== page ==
The African tree Afzelia bipindensis Harms (Fabaceae, Caesalpinioideae) is a hermaphrodite Guineo-Congolese species of moist forests distributed from Ivory Coast to Angola and Zambia, up to 900 m elevation (Gérard and Louppe, 2011; Donkpegan et al., 2014). Commonly called “red doussié,” it is registered as vulnerable on the International Union for the Conservation of Nature (IUCN) Red List, because it is substantially exploited for the international wood market. Other African Afzelia Sm. species include the rainforest species A. bella Harms, A. pachyloba Harms, and A. parviflora (Vahl) Hepper, and the dry forest and woodland species A. africana Sm. and A. quanzensis Welw. All of these species are of economic importance and undergo significant exploitation. Most of these species can occur in sympatry or in parapatry, and some of them are botanically similar. Therefore, thorough investigations of gene flow patterns within and among Afzelia populations are necessary for conservation and sustainable management purposes. To this end, we developed polymorphic microsatellite markers on A. bipindensis and tested them on other African and Asian congeneric species. Because the number of alleles found per individual suggested that some species are polyploid, flow cytometry was used to compare the ploidy levels of species for which fresh leaves were available.
METHODS AND RESULTS
Microsatellite development—A DNA bank enriched in microsatellite markers was developed from an equimolar mix of genomic DNA extracts from four species, including A. bipindensis, using the 454 GS-FLX platform (454 Life Sciences, a Roche Company, Branford, Connecticut, USA) according to the protocols of Malausa et al. (2011) and Micheneau et al. (2011). The software QDD (Meglécz et al., 2010) detected 635 loci containing a microsatellite formed by at least five repeats, and surrounded by flanking regions adequate to define PCR primers. From these, we selected 71 loci containing perfect (i.e., not compound) microsatellites with at least nine dinucleotide (or trinucleotide for two loci) repeats and with primers situated at least 20 bp from the microsatellite region. We also considered the primers of eight microsatellite loci defined on A. xylocarpa (Kurz) Craib, an Asian species (Pakkad et al., 2009). Following Micheneau et al. (2011) for ordering primers (71 + 8 = 79 pairs), we added to the 5′end of the forward primer of each locus one of four possible linkers (Q1–Q4), which allowed the PCR products to be labeled with a fluorochrome (“Ml 3” protocol). These pairs of primers were tested individually on A. bipindensis samples using the following PCR conditions: a reaction volume of 15 µL containing 1.5 µL of buffer (l0×), 0.6 µL of MgCl2 (25 mM), 0.45 µL of dNTPs (10 mM each), 0.3 µL of each primer (0.2 mM), 0.08 µL of DNA polymerase TOPTAQ 5 U/µL (QIAGEN, Venlo, The Netherlands), 1.5 µL of Coral Load, H2O, and 1.5 µL of DNA extract. The amplification reactions were carried out using the PTC-200 Thermal Cycler (Bio-Rad Laboratories, Hercules, California, USA) using the following program: 4-min initial dénaturation at 94°C, followed by 30 cycles of denaturation/annealing/extension (94°C for 30 s, 52°C or 55°C for 45 s, 72°C for 1 min). The final elongation step was at 72°C for 10 min. The PCR products were visualized on a 1% agarose gel and stained with SYBR Safe (Invitrogen, Merelbeke, Belgium). DNA extracts were obtained using the NucleoSpin Plant Kit (Macherey-Nagel, Düren, Germany).
Two of the eight loci developed for A. xylocarpa amplified on A. bipindensis samples but resulted in illegible multipeak band patterns, so that none were kept. For the new microsatellite bank, 16 primer pairs amplified consistently on A. bipindensis samples and were tested again to assess their levels of polymorphism in seven individuals of A. bipindensis from Cameroon, Gabon, and the Republic of Congo. Fluorescent labeling was performed via amplification with: the reverse primer, the forward primer with a Q1–Q4 universal sequence at the 5′ end, and a Q1–Q4 primer labeled with 6-FAM, NED, VIC, and PET, respectively (Schuelke, 2000; Micheneau et al., 2011). PCR conditions were identical to those we mentioned before, but the Q-tailed forward primer was used at one-third the amount (0.7 µM) of the reverse and fluorescently labeled primers (2 µM). PCR conditions were: 94°C (4 min); followed by 25 cycles each at 94°C (30 s), 55°C (45 s), 72°C (1 min); 10 cycles each at 94°C (30 s), 53°C (45 s), 72°C (45 s); and a final extension at 72°C for 10 min.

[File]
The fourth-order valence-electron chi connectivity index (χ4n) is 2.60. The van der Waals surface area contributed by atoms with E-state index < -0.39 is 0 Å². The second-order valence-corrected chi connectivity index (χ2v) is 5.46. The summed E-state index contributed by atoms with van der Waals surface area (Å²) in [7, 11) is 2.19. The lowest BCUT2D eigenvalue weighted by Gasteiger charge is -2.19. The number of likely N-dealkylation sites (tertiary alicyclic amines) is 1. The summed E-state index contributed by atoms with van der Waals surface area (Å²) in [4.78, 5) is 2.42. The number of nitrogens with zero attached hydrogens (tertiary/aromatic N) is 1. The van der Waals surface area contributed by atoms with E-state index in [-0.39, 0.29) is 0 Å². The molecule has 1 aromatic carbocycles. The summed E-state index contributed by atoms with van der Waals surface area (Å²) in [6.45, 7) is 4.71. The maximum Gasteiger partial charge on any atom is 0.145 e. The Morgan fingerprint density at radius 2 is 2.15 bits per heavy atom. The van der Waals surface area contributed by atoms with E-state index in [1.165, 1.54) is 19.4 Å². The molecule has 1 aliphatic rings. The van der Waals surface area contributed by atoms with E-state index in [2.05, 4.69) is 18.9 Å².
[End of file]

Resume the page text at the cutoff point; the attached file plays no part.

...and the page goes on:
After excluding loci that did not amplify or were unreadable, we selected 11 polymorphic loci. They were combined in two multiplexed reactions (Table 1) using Multiplex Manager 1.0 software (Holleley and Geerts, 2009). Preliminary population genetics analyses were performed on 42 individuals from an A. bipindensis population from eastern Cameroon (Appendix 1). Multiplexed PCRs were carried out using the Type-it Microsatellite PCR Kit (QIAGEN) as follows: 7.5 µL of Multiplex Master Mix, 0.1 µL (0.07 mM) of forward primer and 0.15 µL (0.1 mM) of reverse primer labeled by Q-tailed fluorescent Q1 to Q4, H2O, and 1.5 µL of DNA extract. Multiplex PCR programs consisted of: 95°C (5 min); followed by 20 cycles at 95°C (30 s), 57°C (90 s), 72°C (30 s); eight cycles at 94°C (30 s), 53°C (45 s), 72°C (45 s); and a final extension step at 60°C (30 min). For each PCR product, 0.8 mL was directly added to 12 µL of Hi-Di Formamide (Life Technologies, Carlsbad, California, USA) and 0.3 µL of Radian DYE size standard (Eurogentec, Seraing, Belgium) and genotyped on an ABI 3730 sequencer (Applied Biosystems, Lennik, The Netherlands). Results were analyzed using two programs: Peak Scanner version 1.0 (Applied Biosystems) and GeneMapper version 3.7 (Applied Biosystems). Some read errors were corrected manually.
The eastern Cameroon population of A. bipindensis revealed a high degree of polymorphism, with the number of alleles per locus ranging from six to 25 (average of 14.9 alleles per locus; Table 2). We noticed that the number of alleles per individual and locus ranged from one to four, suggesting a tetraploid genome. Because single-locus genotypes did not show fixed heterozygosity at any locus, A. bipindensis would be a priori an autotetraploid.
Characterization of 11 polymorphic nuclear microsatellite loci isolated from Afzelia bipindensis and tests of cross-amplification in polymorphic loci.
Cross-amplification in congeneric species and ploidy determination—All of the 11 polymorphic loci successfully amplified on A. bella (N = 5) and A. pachyloba (N = 5), and seven amplified in A. africana (N = 39) and A. quanzensis (N = 19) (see Appendix 1). In A. bella and A. pachyloba, all of these loci were polymorphic and the observed genotypes presented up to four alleles per locus and individual, indicating that these species are probably tetraploid. By contrast, A. africana and A. quanzensis individuals never displayed more than two alleles per locus, suggesting diploid genomes.